If there are big, and largely well-known, benefits to be gained by young people being more physically active, both in and outside of school – and there are multiple ways to achieve this – then why is it so difficult to make improvements? Governors must have a firm grasp on the various frictions and difficulties that can hamper changing the provision and culture of physical activity in their school, as well as how to create plans and take action that enable and reinforce success.
There’s no time!
School staff are asked to cram a lot into school hours, particularly for age groups facing important examinations or testing. The expectation that the curriculum delivered is both broad and deep and also supported by cultural enrichment and individual attention, all to achieve the best possible results, puts a squeeze on available time and resource. This often results in P.E. and extra-curricular sporting offerings becoming something of an after-thought.
There’s no money!
In a similar vein, funding pressures often result in spending on P.E. and sports to be squeezed. Fortunately, some of this money is ring-fenced, but coaches, equipment and facilities are expensive to hire/purchase/build as well as maintain. It can be tempting for a school to concentrate on the academic and leave everything else on the shoulders of parents to arrange or fund.
Pupils hate it!
Many pupils express a dislike, or even fear, of organised physical activity at school. They may not find particular activities fun or engaging, some may feel uncomfortable being in competition or have concerns about how they might appear in front of their peers due to their sense of self-image or concerns over being insufficiently physically talented. This particularly affects girls when they transition from primary to secondary school. Many of these concerns are understandable and when spread across a significant portion of the student population, can make P.E. and sport far from enjoyable for students and staff alike.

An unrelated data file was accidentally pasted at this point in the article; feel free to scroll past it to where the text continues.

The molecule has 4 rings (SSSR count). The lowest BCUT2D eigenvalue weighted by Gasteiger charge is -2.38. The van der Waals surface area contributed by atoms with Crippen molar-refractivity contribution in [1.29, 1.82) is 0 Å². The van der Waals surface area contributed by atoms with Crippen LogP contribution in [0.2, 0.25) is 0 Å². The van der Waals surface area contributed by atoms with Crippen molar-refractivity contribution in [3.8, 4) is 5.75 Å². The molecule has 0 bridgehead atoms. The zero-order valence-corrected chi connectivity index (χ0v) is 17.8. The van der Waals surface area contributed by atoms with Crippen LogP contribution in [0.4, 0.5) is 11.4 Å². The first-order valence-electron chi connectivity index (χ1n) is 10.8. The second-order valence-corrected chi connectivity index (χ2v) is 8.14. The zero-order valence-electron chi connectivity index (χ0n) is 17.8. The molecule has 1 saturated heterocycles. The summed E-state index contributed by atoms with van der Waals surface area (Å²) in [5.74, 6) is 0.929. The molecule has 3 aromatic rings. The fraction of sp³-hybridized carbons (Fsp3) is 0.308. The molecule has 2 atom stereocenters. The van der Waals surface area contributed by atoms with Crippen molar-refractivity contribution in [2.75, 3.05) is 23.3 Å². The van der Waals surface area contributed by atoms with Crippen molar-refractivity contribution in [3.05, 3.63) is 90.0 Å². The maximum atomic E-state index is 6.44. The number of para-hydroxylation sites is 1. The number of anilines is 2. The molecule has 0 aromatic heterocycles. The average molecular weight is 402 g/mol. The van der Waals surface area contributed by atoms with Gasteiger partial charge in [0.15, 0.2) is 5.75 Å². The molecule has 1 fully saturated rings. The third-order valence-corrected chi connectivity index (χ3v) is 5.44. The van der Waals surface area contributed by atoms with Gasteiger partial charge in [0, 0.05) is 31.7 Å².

Nobody is that concerned!
Related to pupils actively avoiding and disliking exercise and sport is a general apathy around the topic. If they don’t see it as fun and important, and staff and parents aren’t pressing the issue, then it’s easy to fall into a routine of the bare minimum and box ticking to fulfil curriculum requirements. Perhaps parents, and even staff, had poor experiences of organised sport/P.E. at school and are comfortable with the status quo, or leaving it up to their children to engage. Perhaps nobody is concerned because nobody knows what they are missing out on – genuine and sustainable psychological, physical, medical, emotional, social, cognitive and educational improvements in their lives.
Taken as a whole, what is preventing schools improving this aspect of their ethos and practice is often a sense of inertia. This is why a whole school approach aimed at changing culture is the solution. But this needs to be built on careful planning and a firm understanding of what is currently being done and what is possible to achieve.
Our thanks to Yorkshire Sport and Active Sussex, Sport Wales, Sport England and the Children’s Health and Exercise Research Centre (CHERC) of the University of Exeter for their assistance with this article.